Reviewer: A reader from Toronto
I ran into Keirsey accidentally last year, having over the years read much of Freud and Jung. There are both limitations and useful applications to Kiersey's development of 16 'standard' personality types. The compilation is clearly a result of widescale sampling and extrapolation based on Jung's development of 'components' of personality set out in his 'General Classification of Personality Types'. The result is a highly practical guide to looking at 'types' of personalities in relation to societal norms, how they interrelate to society as a whole, what interests them vocationally and avocationally; and how they view love, responsibility and destiny. One should take out of it a sense of equilibrium of personality both at a personal and the societal level. It is a very valuable technique of seeing yourself in relation to others and in understanding other's motivations. This book does not convey the deep introspection and intuition of the writings of the fathers of psychological categorization and the psyche's construction, which should be read by those interested the subject, but it is an excellent way to look at one aspect of yourself and the world around you.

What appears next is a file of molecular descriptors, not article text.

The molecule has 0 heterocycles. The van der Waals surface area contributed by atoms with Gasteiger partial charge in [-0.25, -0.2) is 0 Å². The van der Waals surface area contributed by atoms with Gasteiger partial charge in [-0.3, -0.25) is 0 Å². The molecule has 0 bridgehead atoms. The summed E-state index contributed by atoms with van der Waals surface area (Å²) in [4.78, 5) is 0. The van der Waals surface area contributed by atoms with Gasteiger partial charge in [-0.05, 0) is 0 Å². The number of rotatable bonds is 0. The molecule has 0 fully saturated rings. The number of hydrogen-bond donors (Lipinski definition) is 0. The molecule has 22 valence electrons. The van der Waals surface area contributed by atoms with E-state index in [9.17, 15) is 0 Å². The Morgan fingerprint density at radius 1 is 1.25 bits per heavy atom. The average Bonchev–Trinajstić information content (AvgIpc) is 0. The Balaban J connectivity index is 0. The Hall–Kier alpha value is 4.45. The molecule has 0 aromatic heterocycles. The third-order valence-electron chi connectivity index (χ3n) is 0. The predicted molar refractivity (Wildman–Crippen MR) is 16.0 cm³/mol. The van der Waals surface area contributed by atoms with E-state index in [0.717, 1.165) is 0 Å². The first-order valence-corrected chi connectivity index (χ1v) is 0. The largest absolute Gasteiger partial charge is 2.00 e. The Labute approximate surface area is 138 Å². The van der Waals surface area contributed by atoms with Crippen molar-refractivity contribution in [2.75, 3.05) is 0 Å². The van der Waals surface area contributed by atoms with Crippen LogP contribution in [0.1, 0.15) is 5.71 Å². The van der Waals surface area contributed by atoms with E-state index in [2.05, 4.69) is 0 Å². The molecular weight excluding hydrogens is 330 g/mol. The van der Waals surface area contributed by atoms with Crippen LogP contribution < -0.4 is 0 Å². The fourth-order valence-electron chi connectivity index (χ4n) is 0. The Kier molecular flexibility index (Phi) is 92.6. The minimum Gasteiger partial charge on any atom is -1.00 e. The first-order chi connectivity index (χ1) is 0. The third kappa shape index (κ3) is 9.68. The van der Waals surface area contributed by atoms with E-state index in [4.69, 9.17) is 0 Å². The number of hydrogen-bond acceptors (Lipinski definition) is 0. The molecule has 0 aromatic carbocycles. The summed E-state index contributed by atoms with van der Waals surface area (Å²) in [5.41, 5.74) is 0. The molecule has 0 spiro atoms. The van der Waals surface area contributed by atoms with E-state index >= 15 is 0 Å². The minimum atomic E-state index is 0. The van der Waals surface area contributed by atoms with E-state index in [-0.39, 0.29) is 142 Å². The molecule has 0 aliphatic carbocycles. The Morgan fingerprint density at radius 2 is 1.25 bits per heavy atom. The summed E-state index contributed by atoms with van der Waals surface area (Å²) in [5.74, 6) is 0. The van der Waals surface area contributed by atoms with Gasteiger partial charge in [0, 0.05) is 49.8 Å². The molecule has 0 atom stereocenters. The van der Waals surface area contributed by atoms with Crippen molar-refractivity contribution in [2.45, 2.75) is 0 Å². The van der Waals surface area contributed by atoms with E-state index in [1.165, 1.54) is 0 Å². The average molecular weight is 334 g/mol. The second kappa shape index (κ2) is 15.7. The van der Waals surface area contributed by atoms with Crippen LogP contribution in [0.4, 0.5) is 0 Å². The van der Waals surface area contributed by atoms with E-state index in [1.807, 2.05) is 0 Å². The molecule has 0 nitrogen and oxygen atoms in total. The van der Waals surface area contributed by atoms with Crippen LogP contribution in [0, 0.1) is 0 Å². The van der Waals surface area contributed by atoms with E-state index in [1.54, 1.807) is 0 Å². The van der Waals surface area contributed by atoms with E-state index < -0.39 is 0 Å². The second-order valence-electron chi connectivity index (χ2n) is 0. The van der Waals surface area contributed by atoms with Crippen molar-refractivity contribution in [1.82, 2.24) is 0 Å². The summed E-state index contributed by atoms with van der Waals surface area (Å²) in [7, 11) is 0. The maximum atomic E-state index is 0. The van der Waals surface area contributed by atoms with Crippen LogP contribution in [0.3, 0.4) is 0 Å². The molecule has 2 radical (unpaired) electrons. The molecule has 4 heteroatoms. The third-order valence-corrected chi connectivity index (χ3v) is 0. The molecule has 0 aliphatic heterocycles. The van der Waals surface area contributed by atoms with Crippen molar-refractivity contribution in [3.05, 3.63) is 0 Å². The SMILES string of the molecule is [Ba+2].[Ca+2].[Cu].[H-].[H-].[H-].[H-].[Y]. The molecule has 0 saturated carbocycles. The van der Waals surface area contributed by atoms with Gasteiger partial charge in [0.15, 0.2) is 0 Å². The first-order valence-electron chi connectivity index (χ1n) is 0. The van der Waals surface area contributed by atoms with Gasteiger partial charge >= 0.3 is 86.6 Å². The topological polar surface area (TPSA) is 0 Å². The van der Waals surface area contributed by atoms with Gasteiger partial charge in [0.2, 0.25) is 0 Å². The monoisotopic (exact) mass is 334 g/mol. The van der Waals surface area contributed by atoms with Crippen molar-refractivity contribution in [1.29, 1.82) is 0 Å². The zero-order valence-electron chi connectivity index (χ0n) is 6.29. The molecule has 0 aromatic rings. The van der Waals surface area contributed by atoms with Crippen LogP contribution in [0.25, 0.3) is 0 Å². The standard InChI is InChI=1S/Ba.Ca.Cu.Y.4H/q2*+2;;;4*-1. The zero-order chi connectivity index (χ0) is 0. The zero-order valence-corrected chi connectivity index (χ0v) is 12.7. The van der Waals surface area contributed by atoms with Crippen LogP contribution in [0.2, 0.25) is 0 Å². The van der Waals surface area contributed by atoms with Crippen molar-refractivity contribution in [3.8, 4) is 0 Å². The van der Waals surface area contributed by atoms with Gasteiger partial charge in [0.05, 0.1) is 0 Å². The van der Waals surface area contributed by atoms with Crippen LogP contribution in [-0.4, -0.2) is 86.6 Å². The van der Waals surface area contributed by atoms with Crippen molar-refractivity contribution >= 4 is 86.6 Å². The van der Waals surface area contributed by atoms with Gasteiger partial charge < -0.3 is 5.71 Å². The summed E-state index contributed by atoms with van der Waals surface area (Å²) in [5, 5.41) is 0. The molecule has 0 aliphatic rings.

Reviewer: A reader from USA
I have found this book to be an incredible, validating tool that is full of information of the sixteen types offered by Isabel Myers. Ms. Myers obviously was a person with an inconceivable mind, however, Keirsey has made the types most practical with his own insight and observations. I find his criticisms of the original categorizations to fit and am glad that my manager has also evaluated his writings. If not, I would be without a job as I would be misunderstood and not useful in her department. Thank you, Mr. Keirsey. Anyone who wishes to know a little more about themselves, I invite you to get this or the II book. Wonderful!!!!!